Sham 69 Excerpt from the new Oi! Book

Sham 69 Excerpt from the new Oi! Book


The following is a short excerpt from ‘Oi! the Book’ by Gary Bushell about Sham 69.

“SHAM 69 were the first of the nascent street-punk bands to break through to a mainstream audience and also the first to capture this growing mood of disillusionment with the punk elite. They might have hailed from leafy Surrey but from Bermondsey to Easterhouse wherever aerosols were aimed at walls, you would see their name.
By self-definition, Sham 69 were for and about ordinary kids, kids from grotty council estates or trapped in dead-end jobs or in many cases lousy education factories that taught them to expect fuck all from life. Sham’s message was aimed straight at them. You know the war cry – “What have we got?” “FARK ALL!”
Inevitably the fans they attracted were hard as nails. Danny Baker, who wrote for Sniffing Glue at the time, was the first to note that Sham had caught the attention of kids who were more into fighting than music. One Millwall hooligan described the band to him as “the treatment – a proper punch up the trousers”; the Treatment being the name of one of Millwall’s
top firms.
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It was a chance remark at London’s Roxy club in 1977 that brought Sham to the attention of the reviving Skinhead cult. There were a couple of skins in the audience, as punk clubs were one of the few places that let them in. Singer Jimmy Pursey noticed them and said: “Ah skinheads, I used to be a skinhead.” The next time they played there were twenty there. It escalated from there.
Sham’s first following were gangs like the Ladbroke Grove, who were largely QPR, and the Lewisham Boys who also followed Adam & The Ants and were “punks, a bit weird but no mugs” according to Laurie Prior, later manager of The Business. The West Ham mob came slightly later but got closer to the band. Grant Fleming (later of the Terrible Twins, and a leading Mod face) and Vince Riordan (later of the Cockney Rejects) were Sham roadies; Grant became Pursey’s wing-man. By 1978, Sham security was provided freelance by the likes of Binnsy, Johnnie Butler and Gary Dickle – all West Ham skinheads.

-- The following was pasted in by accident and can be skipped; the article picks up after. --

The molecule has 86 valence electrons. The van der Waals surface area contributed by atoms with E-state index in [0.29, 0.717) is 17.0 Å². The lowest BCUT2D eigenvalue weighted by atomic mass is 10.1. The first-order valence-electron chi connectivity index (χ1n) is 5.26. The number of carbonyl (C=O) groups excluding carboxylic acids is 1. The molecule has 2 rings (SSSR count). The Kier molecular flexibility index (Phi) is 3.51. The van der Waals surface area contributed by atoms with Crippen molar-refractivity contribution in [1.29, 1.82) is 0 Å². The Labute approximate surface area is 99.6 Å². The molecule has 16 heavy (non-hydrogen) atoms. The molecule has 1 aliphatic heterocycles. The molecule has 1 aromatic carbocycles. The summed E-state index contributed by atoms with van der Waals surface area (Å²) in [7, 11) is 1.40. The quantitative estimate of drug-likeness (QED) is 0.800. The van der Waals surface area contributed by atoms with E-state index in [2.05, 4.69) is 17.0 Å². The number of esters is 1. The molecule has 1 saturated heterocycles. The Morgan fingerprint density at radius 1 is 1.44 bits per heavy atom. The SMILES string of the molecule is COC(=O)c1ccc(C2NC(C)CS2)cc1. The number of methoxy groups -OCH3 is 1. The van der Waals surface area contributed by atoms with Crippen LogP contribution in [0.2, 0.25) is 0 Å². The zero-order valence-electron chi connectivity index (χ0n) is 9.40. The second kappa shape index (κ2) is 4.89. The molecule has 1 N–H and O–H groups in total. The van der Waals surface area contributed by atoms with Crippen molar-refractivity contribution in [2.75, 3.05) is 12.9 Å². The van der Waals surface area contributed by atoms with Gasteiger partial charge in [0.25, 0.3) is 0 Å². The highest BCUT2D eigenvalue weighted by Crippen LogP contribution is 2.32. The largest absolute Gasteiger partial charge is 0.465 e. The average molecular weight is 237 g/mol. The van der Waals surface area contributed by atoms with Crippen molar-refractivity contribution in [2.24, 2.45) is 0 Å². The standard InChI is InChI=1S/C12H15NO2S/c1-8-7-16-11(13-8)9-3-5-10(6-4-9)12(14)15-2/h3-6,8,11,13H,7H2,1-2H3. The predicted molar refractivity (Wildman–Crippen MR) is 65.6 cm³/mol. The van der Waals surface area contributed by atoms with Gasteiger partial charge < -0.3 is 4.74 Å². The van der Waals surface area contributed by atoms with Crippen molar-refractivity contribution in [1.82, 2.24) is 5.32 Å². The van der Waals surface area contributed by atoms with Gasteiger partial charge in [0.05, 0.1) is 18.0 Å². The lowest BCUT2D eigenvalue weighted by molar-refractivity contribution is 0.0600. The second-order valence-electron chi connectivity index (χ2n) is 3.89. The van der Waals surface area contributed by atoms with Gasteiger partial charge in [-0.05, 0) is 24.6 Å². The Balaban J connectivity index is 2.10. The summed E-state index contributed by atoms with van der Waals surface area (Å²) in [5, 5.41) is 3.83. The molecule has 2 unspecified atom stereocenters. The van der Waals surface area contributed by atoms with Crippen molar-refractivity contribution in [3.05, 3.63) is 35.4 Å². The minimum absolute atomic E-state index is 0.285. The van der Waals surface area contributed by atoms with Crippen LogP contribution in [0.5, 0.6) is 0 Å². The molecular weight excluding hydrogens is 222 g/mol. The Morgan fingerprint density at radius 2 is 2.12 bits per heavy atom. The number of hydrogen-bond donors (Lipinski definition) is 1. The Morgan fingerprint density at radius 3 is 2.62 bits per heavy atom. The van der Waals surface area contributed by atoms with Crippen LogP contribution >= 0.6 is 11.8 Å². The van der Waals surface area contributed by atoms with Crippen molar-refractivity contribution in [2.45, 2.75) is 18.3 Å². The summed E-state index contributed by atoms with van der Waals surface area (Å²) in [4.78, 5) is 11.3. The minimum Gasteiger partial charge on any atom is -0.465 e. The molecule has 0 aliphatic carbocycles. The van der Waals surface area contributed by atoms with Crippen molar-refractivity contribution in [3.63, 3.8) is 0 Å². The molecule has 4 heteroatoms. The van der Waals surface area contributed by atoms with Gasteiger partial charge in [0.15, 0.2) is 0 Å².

Whole legions of hooligans, skin and working class punks flocked to Sham’s shows, attracted by their image, reputation and their songs.  Sham numbers were populist; the words conveyed simple but powerful messages (‘It’s just a fake/Make no mistake/A rip-off for you/And a Rolls  for them’) all coupled  with massive down to earth choruses. ‘Borstal Breakout’, ‘Hey Little Rich Boy’, ‘I Don’t Wanna’…every brickwall anthem stuck into your brain like a cut-throat razor.
The band’s music was called crude, unsubtle and simplistic, and it was, but guitarist Dave Parsons had real power too, and a good head for hooks. “People say that we are not a punk band,” said Jimmy Pursey. “To me, we are the real punk band. We were in it right from the beginning, but nobody took any notice of us because we didn’t have an image to cling to…”
Sham fed off the people around them. Their song ‘The Cockney Kids Are Innocent’ started life as ‘George Davis Is Innocent’ – a slogan plastered all over the East End. (Davis was jailed for armed robbery in 1974. After a huge campaign he was released from prison in 1976 – only to rob again, and be jailed again in 78…and yet again in 1987.) George Davis never was innocent, but was Jimmy Pursey?
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It is said that Jimmy dug his own grave with his gob. It’s certainly Sham were brought to the edge of oblivion by the hooligan element, which  Pursey encouraged, but were sabotaged and ultimately destroyed by the neo-Nazi British Movement which he did not.
Pursey was an odd, mixed-up character, but this much is true. Although he always spoke up for his fans, he totally opposed racism. He once famously told Sounds: “It’s not true that all skins are Nazis but I’d rather have an NF skinhead come to my gigs so that I can turn round and say, ‘I’m anti-Nazi, what do you think of that?’ than a robot. Every gig we do is a Rock Against Racism (gig).”
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But a lot of their shows were a like a trailer for Fight Club too. Football firm violence pushed Jimmy to the limit first. He was no fighter (and not much of a singer, more a shouter to be honest) and faced by bloody carnage Jim threatened to quit on more than one occasion. He very nearly walked away from it all after Sham’s gig at the London School Of Economics in January 1978 had ended in a massive ruck in the course of which the bar was looted, the till stolen and many students got bashed. £7,500 worth of damage was caused, which in those days was a lot of money – it was half the price of the average house. Clashes between rival football mobs at a gig in Hendon in February 1978 led to Pursey officially announcing his retirement before attempting suicide. A few days later he took a drug over-dose, but was saved by his then girlfriend’s mother.”
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